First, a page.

If you already have a configuration template that includes Jinja2 template, Yang model and viewdef, then you can start with Begin with Yang. If you can only provide Jinja2 template, then you can start with Begin with config.

How do I use a configuration template in Resource Designer?

You specify the required basic configuration template when you create a request for a VNF package in Resource Designer. When you create a chain of network functions for the VNF package, you can check and modify the actual configuration that the VNF package uses.

How can I differentiate performance for different VNF packages and offer different service level agreements (SLAs) for the same VNFs?

You can specify flavor packages, which define required resources, in Resource Designer. When you create a VNF package, you can assign one or more flavor package to it. Flavor packages for higher SLAs require more resources. For example, you might assign bronze, silver, and gold flavors to a VNF package to offer differentiated performance.

How is designing a network service for a centralized deployment different than designing a network service for distributed deployment?

When you design a network service for a centralized deployment, you must choose a VNF for each requested network function, specify ingress and egress points for the service, and connect VNFs in the service chain in the direction of packet flow. In contrast, when you design a network service for a distributed deployment, the ingress and egress points, and the direction of packet flow are preset. You place VNFs in the predefined structure based on the requirements for your network.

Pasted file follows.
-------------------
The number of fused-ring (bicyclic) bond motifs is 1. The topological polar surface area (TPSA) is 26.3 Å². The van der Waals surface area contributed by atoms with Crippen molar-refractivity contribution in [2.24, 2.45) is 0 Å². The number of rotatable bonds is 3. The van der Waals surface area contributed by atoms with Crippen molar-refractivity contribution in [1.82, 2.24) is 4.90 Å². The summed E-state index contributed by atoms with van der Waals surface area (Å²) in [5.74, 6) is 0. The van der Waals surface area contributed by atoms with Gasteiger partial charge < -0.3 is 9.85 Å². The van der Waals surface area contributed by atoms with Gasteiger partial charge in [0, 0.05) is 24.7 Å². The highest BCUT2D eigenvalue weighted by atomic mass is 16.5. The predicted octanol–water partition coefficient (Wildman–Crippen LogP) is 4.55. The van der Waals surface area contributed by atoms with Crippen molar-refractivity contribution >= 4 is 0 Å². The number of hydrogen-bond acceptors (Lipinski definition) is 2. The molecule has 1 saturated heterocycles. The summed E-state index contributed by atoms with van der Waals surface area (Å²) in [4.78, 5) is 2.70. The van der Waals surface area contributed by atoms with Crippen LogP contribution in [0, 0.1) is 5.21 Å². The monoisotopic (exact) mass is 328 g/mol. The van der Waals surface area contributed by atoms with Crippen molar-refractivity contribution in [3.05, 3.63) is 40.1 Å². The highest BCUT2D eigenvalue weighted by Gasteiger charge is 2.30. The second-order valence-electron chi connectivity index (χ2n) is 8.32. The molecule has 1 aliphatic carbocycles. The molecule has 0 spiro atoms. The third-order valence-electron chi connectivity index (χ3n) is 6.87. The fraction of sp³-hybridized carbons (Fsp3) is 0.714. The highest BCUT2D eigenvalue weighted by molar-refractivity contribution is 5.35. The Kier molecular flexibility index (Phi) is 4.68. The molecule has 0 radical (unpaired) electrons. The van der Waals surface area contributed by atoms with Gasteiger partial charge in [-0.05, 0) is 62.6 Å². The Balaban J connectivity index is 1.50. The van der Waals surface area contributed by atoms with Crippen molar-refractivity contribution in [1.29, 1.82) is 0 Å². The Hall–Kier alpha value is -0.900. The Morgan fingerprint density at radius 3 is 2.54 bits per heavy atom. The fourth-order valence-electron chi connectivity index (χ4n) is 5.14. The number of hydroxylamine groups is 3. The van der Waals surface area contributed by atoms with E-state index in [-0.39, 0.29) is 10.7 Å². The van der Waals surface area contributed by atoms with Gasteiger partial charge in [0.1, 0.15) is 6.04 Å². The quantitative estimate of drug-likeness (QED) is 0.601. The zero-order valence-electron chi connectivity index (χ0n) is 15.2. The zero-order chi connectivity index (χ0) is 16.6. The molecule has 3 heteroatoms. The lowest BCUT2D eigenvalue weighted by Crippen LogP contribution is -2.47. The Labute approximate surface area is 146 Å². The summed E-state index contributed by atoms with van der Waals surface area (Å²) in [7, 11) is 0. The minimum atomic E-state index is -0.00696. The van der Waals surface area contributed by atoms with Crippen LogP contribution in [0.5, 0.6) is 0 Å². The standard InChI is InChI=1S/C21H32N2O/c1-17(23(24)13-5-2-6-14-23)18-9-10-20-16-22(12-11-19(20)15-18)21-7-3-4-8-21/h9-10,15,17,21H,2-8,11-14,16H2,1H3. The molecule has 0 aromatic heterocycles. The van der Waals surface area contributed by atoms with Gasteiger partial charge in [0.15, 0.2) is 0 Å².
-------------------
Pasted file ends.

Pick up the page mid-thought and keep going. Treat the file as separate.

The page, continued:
How do I know which VNFs I can use for a network service design and how can I view information about a VNF in Network Service Designer?

When you are creating a network service package in Network Service Designer, and select a function in the Functional Service Design area, the VNF catalog displays only the VNFs that you can use for this function. Click on a VNF in the catalog to view detailed information about the VNF.

How can I measure the performance of my network service design and what parameters can I measure?

When you create a request for a network service design, you can set up targets for the performance parameters for the network service. Network Service Designer evaluates the performance of your network service by measuring the values defined in the VNF package against your targets. Although Network Service Designer monitors performance, it does not enforce the targets that you set.

You can measure the number of sessions, bandwidth, latency, and license cost of a network service. The number of sessions and bandwidth values for a network service are equal to the values for the lowest performance VNF in the service chain. The latency and license cost values for a network service are equal the sum of the respective values for each VNF in the chain. Each performance parameter is monitored independently.

What are the guidelines for specifying values for configuration settings for a network service in Network Service Designer?

As a best practice, you configure base settings for a network service. These settings provide information about the container in which the virtualized network function (VNF) resides. You can also configure a few generic (not network-specific) settings for each network function as an example for your customer. Your customer configures network-specific settings, such as policies for network services,, either in Customer Portal or in the custom application that you provide.